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3

Solution from a cross post over at StackExchange from @birgire: The problem is that you run the clientarea_default_order callback too late. To fix that you only have to change the priority from the default one that's 10: add_action( 'pre_get_posts','clientarea_default_order'); to the priority of 9: add_action( ...


0

Have you check your result-set, what result you are getting in $query obj. another thing, there is no need to use 'relation' => 'OR', in meta query array, have a try with this as well. And instead of 'numberposts' use 'posts_per_page' this will help. :) or you can remove the meta_query and make your $arg something like $args = array( 's' => $keyword, ...


1

EDIT: If you use $post in a function, you have to define it of course: function xyz(){ global $post; //Your code } Initial answer, might help others: It appears to me, you do not use it inside an action or if so, you use it to early. It should work inside the 'init' action. So you could do something like <?php add_action( 'init', ...


1

Here is the fixed and modified code which was having the nonce action issue. <?php /* Plugin Name: Test Plugin Plugin URI: Test Description: Test Author: Test Version: 007 Author URI: */ // add all post types $clinical_post_types = array(); $post_types = get_post_types(); foreach ( $post_types as $post_type ) { $clinical_post_types[] = ...


2

You don't need to worry to much about your query as there is not much you can do about it. You can unfortunately not just only query categies, post titles and images natively using WP_Query. Post categories needs to be called separately inside the loop, just like featured images. If you dig deeper into core, you will see that all postdata and post terms are ...


0

Check the Parameters section in the WordPress Codex for get_categories. https://codex.wordpress.org/Function_Reference/get_categories#Parameters The type parameter only accepts 2 values (post & link) and you are trying to use accomodation. What you are probably wanting is get_terms. https://codex.wordpress.org/Function_Reference/get_terms So you ...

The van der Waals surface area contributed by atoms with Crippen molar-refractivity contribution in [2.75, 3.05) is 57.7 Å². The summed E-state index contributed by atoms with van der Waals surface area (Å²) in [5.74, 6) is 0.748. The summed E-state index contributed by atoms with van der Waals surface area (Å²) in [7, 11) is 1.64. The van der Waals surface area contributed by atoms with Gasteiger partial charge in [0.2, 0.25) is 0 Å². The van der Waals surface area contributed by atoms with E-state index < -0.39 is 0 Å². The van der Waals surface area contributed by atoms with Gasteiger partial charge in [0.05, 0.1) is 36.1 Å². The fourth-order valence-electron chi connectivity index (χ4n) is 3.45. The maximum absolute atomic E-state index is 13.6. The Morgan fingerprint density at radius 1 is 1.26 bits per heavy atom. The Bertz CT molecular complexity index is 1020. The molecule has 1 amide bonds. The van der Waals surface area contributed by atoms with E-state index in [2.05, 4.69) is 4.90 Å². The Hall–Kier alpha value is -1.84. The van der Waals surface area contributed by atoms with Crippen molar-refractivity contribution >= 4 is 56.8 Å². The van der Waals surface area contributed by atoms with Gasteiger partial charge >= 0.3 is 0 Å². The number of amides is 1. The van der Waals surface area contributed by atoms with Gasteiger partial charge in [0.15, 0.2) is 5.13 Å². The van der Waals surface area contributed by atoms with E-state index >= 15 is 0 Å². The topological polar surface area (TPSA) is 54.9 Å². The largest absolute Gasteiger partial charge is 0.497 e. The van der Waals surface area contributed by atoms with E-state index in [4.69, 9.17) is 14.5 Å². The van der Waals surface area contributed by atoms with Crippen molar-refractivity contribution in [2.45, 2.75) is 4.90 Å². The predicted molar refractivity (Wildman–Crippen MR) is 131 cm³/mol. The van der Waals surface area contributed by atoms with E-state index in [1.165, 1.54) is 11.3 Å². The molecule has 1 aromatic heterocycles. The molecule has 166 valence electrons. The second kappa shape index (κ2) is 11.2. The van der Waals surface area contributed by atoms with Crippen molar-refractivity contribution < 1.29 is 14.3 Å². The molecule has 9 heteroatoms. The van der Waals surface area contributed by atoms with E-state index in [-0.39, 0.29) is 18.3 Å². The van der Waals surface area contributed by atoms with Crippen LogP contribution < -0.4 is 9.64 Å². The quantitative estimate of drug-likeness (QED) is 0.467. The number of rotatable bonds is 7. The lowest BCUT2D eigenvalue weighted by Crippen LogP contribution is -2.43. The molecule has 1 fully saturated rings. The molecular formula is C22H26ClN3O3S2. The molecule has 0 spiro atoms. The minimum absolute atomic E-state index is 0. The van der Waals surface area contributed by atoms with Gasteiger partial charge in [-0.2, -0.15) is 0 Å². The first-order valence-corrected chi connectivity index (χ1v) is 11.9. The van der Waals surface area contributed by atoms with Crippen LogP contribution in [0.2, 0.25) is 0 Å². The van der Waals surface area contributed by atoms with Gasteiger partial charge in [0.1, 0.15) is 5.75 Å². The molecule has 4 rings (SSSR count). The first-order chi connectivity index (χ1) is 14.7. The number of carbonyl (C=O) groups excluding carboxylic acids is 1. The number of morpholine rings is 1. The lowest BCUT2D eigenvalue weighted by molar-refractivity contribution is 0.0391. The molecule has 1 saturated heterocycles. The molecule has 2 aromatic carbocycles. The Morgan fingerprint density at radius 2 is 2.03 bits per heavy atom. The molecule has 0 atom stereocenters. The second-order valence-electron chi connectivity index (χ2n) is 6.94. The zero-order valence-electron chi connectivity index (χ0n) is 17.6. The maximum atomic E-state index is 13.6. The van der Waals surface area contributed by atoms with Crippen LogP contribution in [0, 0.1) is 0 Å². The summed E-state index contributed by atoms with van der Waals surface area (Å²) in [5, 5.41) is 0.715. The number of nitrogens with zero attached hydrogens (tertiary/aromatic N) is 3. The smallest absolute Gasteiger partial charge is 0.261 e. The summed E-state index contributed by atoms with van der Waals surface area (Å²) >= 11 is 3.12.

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You are using third party code to generate those meta boxes, and I am not familiar with how that code works. In fact, based on your question I am not even sure exactly where the code fails. Your description of the problem is inadequate. I can point out that your code is overly complex. It can be simplified considerably: function get_destinations(){ // ...


0

I made this code with help from Google search. And it works fine. I added this code in single.php bottom of the post. Now, I simply add link in every post but image are same. Thanks. :) <?php if( get_post_meta($post->ID, "imglink", true) ): ?> <p><a href="<?php echo get_post_meta($post->ID, "imglink", true); ?>"><img ...


-1

Make attension if this code is not work then do first : Please add wp_reset_query(); after while loop you taken before this code, and try this $map = CFS()->get('hotel_address'); if($map){ // show map }


-2

Try use "image" custom field an select option "Image URL" (see my attached screen). Then use this code to obtain de URL: get_field("imagen_3"); Check remarked options:


1

As you have stated, rank is defined by a value in a custom field, so you would just need to get the value from the custom field and display it. You can try the following inside your loop global $post; // Just make sure the custom field name is correct $rank = get_post_meta( $post->ID, 'custom_field', true ); // Display the title and rank echo 'Rank ' ...


0

For me Hameedullah Khan answer worked well. I've made just a little fix because my new fields have broken the page layout. So in the jquery code I've added jQuery(document).ready(function($) { field = $('#custom_user_field_row').remove(); field.insertBefore('#password'); ...


0

Using jQuery you can add a class to an anchor tag like this. <script type="text/javascript" > $(document).ready(function () { $('.custom-field-class').children('a').addClass('some-class'); }) </script>